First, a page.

Shared Services: Search For Missing Benefits Continues

Deloitte 2013 Global Shared Services Survey ResultsDeloitte’s 2013 Global Shared Services Survey report, just published, confirms that things are progressing as expected. There’s growth – in the breadth of services offered, and in the spread of locations – and more complexity and sophistication, with more multifunction SSCs, more hybrid delivery models and more stand-alone GBS organizations.

This year, Deloitte is not publishing the main survey findings, listing only the questions asked of the 270+ respondents.  But one line in the executive summary hints at what is perhaps the most interesting story of all:

“A multifaceted approach to addressing the retained organization is required to realize the intended benefits.”

The word on the street is that few shared services programmes deliver their business case. They may do great things, they may employ very talented people, but often there seems to be a question mark over benefits realization. And although the 2013 Survey report doesn’t comment on this directly, a (separate) Deloitte webinar last week seemed to confirm that there’s no smoke without fire.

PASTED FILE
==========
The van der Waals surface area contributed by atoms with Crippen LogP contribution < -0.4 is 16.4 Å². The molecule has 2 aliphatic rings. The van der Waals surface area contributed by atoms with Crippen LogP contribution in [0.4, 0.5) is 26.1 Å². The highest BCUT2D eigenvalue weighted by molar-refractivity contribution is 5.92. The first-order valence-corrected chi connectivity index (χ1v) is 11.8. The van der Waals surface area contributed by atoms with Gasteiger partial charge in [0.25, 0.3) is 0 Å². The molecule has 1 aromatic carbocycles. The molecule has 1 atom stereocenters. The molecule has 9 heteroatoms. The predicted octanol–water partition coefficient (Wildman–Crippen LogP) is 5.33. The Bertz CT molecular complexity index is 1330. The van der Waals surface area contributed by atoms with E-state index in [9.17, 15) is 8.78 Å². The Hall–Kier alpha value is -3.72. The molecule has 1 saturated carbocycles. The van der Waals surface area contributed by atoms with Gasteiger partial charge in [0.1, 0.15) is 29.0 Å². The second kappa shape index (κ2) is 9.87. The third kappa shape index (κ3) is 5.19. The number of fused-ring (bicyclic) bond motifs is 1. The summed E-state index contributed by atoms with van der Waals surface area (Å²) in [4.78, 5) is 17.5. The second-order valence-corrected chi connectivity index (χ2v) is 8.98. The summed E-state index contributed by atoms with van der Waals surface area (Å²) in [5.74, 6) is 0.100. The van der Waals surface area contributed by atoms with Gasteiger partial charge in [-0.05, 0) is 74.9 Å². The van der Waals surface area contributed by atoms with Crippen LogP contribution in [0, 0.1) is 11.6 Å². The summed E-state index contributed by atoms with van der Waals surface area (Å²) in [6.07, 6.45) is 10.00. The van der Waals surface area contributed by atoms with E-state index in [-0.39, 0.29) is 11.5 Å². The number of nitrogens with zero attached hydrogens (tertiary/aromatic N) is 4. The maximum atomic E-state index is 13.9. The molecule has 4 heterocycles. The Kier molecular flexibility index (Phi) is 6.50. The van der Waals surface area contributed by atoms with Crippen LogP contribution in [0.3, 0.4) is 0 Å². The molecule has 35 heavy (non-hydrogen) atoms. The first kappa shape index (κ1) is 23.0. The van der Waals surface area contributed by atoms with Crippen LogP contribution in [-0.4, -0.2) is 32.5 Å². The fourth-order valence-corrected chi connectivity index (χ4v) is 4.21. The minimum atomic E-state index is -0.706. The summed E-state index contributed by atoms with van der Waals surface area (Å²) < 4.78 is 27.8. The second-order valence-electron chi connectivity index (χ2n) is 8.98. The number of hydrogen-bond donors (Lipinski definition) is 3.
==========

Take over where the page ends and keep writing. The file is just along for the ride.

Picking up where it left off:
Now it’s true that that webinar was focussed on HR Shared Services. But many SSCs are now multi-functional, and Deloitte claims to have worked on 900 shared services projects. So it seems a credible source.

In Global HR Shared Services: Emerging Trends, Brett Walsh and colleagues from Deloitte shed light on Shared Services ‘optimisation’ challenges:

“Much has been said about the role of shared services in the transformation of the Human Resources function. Yet for many companies, the benefits expected from transformation are proving elusive.”

“Long after project go-live, when systems and delivery models are in place, organisations still struggle to release the full potential of their investment in HR Shared Services. In fact, many organisations report either failure or significant underperformance compared to their original business case.”